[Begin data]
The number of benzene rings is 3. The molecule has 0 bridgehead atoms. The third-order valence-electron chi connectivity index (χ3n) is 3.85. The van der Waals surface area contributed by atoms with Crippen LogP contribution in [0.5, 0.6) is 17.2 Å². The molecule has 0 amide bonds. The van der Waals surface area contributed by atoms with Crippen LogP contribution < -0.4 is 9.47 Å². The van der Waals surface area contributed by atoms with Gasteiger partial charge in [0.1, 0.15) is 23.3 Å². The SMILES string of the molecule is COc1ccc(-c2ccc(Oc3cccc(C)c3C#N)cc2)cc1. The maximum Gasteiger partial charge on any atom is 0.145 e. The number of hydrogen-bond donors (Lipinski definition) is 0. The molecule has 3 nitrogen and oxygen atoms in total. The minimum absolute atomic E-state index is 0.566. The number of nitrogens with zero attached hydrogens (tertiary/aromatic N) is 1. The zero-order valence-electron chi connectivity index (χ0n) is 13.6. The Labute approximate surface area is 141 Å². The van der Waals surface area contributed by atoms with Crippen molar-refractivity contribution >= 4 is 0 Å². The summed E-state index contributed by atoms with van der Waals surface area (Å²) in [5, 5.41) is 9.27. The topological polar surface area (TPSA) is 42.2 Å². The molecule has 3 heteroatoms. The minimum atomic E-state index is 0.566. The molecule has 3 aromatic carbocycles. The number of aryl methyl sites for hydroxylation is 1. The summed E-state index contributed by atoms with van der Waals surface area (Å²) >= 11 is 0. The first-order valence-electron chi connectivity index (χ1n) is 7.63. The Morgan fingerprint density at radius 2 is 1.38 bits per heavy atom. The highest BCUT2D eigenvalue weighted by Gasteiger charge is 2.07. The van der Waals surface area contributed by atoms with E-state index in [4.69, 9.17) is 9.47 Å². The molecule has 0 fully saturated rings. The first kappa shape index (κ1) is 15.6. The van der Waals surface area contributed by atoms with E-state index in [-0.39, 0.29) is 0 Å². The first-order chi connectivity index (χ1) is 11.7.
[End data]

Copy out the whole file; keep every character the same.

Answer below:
The number of benzene rings is 3. The molecule has 0 bridgehead atoms. The third-order valence-electron chi connectivity index (χ3n) is 3.85. The van der Waals surface area contributed by atoms with Crippen LogP contribution in [0.5, 0.6) is 17.2 Å². The molecule has 0 amide bonds. The van der Waals surface area contributed by atoms with Crippen LogP contribution < -0.4 is 9.47 Å². The van der Waals surface area contributed by atoms with Gasteiger partial charge in [0.1, 0.15) is 23.3 Å². The SMILES string of the molecule is COc1ccc(-c2ccc(Oc3cccc(C)c3C#N)cc2)cc1. The maximum Gasteiger partial charge on any atom is 0.145 e. The number of hydrogen-bond donors (Lipinski definition) is 0. The molecule has 3 nitrogen and oxygen atoms in total. The minimum absolute atomic E-state index is 0.566. The number of nitrogens with zero attached hydrogens (tertiary/aromatic N) is 1. The zero-order valence-electron chi connectivity index (χ0n) is 13.6. The Labute approximate surface area is 141 Å². The van der Waals surface area contributed by atoms with Crippen molar-refractivity contribution >= 4 is 0 Å². The summed E-state index contributed by atoms with van der Waals surface area (Å²) in [5, 5.41) is 9.27. The topological polar surface area (TPSA) is 42.2 Å². The molecule has 3 heteroatoms. The minimum atomic E-state index is 0.566. The molecule has 3 aromatic carbocycles. The number of aryl methyl sites for hydroxylation is 1. The summed E-state index contributed by atoms with van der Waals surface area (Å²) >= 11 is 0. The first-order valence-electron chi connectivity index (χ1n) is 7.63. The Morgan fingerprint density at radius 2 is 1.38 bits per heavy atom. The highest BCUT2D eigenvalue weighted by Gasteiger charge is 2.07. The van der Waals surface area contributed by atoms with E-state index in [4.69, 9.17) is 9.47 Å². The molecule has 0 fully saturated rings. The first kappa shape index (κ1) is 15.6. The van der Waals surface area contributed by atoms with E-state index in [-0.39, 0.29) is 0 Å². The first-order chi connectivity index (χ1) is 11.7.